In this winning addition to the easy-to-read bestselling series, Hank has to hustle to prove he can be his basketball team’s secret weapon!
For two years running, Hank's school has beaten their arch rivals at the annual second grade basketball game. When his friends try out, Hank is determined to play, too. There's just one problem: Hank is terrible at basketball. Luckily Dr. Dunk (AKA Hank's dad) and Hank's friends have his back. With a little help, Hank just might be what the team needs to win their first three-peat in PS 87 history!
This bestselling series written by Henry Winkler and Lin Oliver is perfect for the transitional reader. With a unique, easy-to-read font, endless humor, and characters every kid would want to be friends with, any story with Hank is a slam dunk!
About the Author
Henry Winkler is an actor, producer, and director, and he speaks publicly all over the world. In addition, he has a star on Hollywood Boulevard, was presented with the Order of the British Empire by the Queen of England, and the jacket he wore as the Fonz hangs in the Smithsonian Museum in Washington, DC. But if you ask him what he is proudest of, he would say, "Writing the Hank Zipzer books with my partner, Lin Oliver." He lives in Los Angeles with his wife, Stacey. They have three children named Jed, Zoe, and Max.
Lin Oliver is a writer and producer of movies, books, and television series for children and families. She has written more than twenty-five novels for children, and one hundred episodes of television. She is cofounder and executive director of the Society of Children's Book Writers and Illustrators, an international organization of twenty thousand authors and illustrators of children's books.
Read an Excerpt
“I have a great idea,” I said to my best friends, Frankie Townsend and Ashley Wong. “After school today, let’s put on a worm race. Not just any worm race. The First-Ever Hank Zipzer Uphill Worm Sprint.”
It was Taco Tuesday, and we were in our school lunchroom eating—you guessed it—tacos. I like mine with no onions.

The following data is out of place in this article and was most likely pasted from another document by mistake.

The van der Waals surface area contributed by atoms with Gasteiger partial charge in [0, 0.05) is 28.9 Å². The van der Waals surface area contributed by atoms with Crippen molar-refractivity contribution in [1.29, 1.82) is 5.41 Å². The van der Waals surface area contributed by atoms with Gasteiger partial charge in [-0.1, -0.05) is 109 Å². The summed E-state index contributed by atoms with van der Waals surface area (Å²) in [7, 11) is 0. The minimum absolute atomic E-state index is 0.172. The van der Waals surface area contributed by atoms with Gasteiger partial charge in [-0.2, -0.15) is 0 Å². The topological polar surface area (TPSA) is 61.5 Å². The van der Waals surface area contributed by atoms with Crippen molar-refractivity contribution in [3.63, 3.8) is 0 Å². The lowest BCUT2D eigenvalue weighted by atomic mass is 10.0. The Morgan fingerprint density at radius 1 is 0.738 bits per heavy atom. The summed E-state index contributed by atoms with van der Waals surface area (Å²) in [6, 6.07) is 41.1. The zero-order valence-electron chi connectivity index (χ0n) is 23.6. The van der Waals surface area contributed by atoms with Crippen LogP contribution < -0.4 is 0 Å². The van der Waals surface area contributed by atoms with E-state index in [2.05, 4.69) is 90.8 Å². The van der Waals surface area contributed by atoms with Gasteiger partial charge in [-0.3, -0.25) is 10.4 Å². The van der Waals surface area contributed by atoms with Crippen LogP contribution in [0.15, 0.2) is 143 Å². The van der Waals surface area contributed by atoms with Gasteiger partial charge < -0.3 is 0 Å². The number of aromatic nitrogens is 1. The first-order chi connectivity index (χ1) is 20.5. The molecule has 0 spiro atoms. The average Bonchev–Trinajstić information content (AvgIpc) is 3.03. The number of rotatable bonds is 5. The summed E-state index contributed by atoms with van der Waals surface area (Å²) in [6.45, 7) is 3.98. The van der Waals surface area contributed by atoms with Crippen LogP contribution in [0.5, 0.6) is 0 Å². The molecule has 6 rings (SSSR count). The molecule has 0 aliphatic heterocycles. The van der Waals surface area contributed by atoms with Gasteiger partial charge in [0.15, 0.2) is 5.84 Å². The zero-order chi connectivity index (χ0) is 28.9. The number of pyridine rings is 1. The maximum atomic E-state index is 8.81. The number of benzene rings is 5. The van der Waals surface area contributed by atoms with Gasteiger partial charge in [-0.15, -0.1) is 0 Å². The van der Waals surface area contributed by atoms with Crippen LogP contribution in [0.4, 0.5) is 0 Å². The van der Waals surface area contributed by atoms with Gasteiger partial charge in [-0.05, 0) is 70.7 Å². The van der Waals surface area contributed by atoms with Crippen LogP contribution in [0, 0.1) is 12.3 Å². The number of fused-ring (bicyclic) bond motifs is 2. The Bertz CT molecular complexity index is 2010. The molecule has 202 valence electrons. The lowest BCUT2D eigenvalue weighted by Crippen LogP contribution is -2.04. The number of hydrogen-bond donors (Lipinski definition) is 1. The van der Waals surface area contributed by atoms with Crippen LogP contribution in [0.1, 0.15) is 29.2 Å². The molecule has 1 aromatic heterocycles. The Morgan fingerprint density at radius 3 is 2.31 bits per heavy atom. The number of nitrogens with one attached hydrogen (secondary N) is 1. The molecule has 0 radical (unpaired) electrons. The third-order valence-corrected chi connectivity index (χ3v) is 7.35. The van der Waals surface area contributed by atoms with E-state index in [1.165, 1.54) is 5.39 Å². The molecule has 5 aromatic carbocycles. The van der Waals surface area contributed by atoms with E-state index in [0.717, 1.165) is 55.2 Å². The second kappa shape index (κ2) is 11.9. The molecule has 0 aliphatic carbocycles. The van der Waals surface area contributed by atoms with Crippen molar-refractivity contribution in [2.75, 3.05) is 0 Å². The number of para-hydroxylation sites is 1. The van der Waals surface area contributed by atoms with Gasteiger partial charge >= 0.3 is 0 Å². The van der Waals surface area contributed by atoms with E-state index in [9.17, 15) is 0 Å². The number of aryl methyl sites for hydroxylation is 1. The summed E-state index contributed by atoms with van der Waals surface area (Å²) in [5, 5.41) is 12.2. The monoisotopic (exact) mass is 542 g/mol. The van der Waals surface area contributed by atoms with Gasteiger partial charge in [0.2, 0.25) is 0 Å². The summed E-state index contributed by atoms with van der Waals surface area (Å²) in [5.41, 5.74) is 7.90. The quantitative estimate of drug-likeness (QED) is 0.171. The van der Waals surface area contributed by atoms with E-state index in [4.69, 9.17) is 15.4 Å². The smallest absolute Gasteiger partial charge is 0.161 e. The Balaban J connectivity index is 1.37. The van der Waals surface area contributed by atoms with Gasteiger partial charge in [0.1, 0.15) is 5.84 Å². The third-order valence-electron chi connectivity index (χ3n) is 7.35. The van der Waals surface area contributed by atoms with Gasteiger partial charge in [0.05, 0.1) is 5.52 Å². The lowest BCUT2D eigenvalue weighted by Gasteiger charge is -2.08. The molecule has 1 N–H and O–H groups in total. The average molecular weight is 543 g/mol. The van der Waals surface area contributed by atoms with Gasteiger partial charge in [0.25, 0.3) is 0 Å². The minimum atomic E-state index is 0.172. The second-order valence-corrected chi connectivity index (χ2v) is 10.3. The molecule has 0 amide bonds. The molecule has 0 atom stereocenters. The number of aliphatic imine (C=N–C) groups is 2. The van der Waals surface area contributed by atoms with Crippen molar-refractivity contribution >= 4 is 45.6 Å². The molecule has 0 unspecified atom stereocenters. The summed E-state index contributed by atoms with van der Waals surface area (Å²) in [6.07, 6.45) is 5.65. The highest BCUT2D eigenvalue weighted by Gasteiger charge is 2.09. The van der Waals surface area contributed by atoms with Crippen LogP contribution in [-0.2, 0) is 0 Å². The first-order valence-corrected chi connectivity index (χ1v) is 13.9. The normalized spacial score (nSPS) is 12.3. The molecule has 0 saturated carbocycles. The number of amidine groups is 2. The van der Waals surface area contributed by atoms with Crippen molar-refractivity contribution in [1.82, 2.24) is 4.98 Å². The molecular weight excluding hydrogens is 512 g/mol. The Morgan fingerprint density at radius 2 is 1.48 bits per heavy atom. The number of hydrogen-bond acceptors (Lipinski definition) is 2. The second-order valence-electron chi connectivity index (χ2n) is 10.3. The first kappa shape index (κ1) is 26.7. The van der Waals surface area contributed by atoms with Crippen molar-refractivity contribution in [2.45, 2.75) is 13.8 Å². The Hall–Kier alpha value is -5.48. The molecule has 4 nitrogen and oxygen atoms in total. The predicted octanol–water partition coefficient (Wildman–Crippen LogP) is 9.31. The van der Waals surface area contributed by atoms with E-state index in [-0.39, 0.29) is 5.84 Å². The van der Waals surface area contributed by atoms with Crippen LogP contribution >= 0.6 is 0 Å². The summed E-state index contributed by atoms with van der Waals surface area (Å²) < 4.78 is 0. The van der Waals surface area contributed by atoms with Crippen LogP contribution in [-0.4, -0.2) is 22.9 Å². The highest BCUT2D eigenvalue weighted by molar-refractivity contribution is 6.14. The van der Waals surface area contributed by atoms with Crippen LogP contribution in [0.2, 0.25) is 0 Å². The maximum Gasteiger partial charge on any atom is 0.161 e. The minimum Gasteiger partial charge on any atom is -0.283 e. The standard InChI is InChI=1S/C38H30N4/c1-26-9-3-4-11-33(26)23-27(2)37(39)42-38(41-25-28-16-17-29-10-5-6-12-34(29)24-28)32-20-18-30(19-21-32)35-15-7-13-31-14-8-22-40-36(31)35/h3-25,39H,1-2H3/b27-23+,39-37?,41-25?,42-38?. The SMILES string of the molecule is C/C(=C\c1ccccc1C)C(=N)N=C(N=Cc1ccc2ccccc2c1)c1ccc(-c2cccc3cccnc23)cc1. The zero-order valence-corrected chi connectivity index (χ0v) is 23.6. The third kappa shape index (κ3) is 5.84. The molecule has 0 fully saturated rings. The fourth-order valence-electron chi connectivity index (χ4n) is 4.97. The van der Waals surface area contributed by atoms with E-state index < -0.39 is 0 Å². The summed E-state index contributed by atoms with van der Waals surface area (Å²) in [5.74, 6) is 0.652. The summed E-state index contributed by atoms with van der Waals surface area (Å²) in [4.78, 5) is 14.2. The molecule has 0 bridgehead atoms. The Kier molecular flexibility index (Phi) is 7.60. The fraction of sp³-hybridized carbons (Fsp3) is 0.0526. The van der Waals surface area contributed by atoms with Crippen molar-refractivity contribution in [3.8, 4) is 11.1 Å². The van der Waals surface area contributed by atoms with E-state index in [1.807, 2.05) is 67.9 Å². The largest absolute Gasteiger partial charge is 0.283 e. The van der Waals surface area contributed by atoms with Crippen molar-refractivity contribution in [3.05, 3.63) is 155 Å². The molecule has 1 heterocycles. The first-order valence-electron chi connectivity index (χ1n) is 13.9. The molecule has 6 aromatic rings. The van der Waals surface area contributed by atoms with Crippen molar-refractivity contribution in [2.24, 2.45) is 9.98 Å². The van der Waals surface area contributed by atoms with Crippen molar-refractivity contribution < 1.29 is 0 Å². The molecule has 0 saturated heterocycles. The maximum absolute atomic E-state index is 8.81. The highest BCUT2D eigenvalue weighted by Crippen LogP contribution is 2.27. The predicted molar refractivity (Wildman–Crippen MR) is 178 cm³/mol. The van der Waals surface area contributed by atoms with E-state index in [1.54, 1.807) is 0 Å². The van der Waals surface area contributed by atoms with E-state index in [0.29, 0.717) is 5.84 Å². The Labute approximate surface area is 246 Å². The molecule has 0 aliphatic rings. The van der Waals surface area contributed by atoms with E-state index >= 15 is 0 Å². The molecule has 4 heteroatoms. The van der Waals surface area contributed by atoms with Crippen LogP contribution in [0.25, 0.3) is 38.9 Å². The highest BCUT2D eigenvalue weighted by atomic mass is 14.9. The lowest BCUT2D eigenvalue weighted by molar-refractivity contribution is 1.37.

“Two problems,” Frankie said, his mouth full of cheese and beans. “Number one: Worms are slow and slimy.”
“Yeah,” Ashley agreed. “It’s so gross when they leave that icky slime trail.”
“No, slime is good,” I said. “The trail will give us proof of which worm crosses the finish line first.”
“Okay, Zip, I’ll give you that,” Frankie said. “But we still have problem number two. Where are we going to find these speedy worms?”
“I’ve got that solved,” I said. “I saw three of them sticking their heads out of the dirt in the planter in front of our building this morning. They were practically begging me to let them race. I bet they’ll be there after school.”
Ashley and Frankie gave each other a weird look.
“Actually, Hank,” Ashley said slowly. “Frankie and I are busy after school today.”
“Busy doing what? The three of us always do an after-school activity together.”
“Listen, Zip,” Frankie said, putting his hot-sauce-covered hand on my shoulder. “Ashley and I have been asked to be on the second-grade basketball team. The one that’s going to play PS 91 in our yearly game.”
That totally took me by surprise.
“Really?” I said. “How come I didn’t hear about this?”
Ashley pushed her sparkly purple glasses up on her nose.
“Well,” she said, “they only asked the kids who are really good at basketball in gym class. Anyone else who wants to be on the team can come to tryouts. There are still some open spots.”
I was quiet as her words bounced around in my brain like a Ping-Pong ball. Frankie knew what I was thinking.